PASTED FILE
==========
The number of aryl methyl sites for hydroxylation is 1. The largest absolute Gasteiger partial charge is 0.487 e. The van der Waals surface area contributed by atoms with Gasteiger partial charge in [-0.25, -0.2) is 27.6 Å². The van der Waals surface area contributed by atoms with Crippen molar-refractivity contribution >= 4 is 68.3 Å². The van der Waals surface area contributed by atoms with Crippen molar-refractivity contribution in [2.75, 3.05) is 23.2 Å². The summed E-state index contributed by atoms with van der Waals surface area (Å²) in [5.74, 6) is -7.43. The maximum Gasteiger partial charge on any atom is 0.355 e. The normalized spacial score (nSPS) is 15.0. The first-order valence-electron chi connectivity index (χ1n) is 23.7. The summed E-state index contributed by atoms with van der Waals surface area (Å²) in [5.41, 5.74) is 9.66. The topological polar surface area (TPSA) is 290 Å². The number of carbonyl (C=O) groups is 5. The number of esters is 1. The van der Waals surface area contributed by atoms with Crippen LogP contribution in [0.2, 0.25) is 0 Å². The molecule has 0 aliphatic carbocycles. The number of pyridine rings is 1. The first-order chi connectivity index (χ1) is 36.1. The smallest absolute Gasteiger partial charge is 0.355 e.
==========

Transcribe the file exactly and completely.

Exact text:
The number of aryl methyl sites for hydroxylation is 1. The largest absolute Gasteiger partial charge is 0.487 e. The van der Waals surface area contributed by atoms with Gasteiger partial charge in [-0.25, -0.2) is 27.6 Å². The van der Waals surface area contributed by atoms with Crippen molar-refractivity contribution >= 4 is 68.3 Å². The van der Waals surface area contributed by atoms with Crippen molar-refractivity contribution in [2.75, 3.05) is 23.2 Å². The summed E-state index contributed by atoms with van der Waals surface area (Å²) in [5.74, 6) is -7.43. The maximum Gasteiger partial charge on any atom is 0.355 e. The normalized spacial score (nSPS) is 15.0. The first-order valence-electron chi connectivity index (χ1n) is 23.7. The summed E-state index contributed by atoms with van der Waals surface area (Å²) in [5.41, 5.74) is 9.66. The topological polar surface area (TPSA) is 290 Å². The number of carbonyl (C=O) groups is 5. The number of esters is 1. The van der Waals surface area contributed by atoms with Crippen LogP contribution in [0.2, 0.25) is 0 Å². The molecule has 0 aliphatic carbocycles. The number of pyridine rings is 1. The first-order chi connectivity index (χ1) is 36.1. The smallest absolute Gasteiger partial charge is 0.355 e.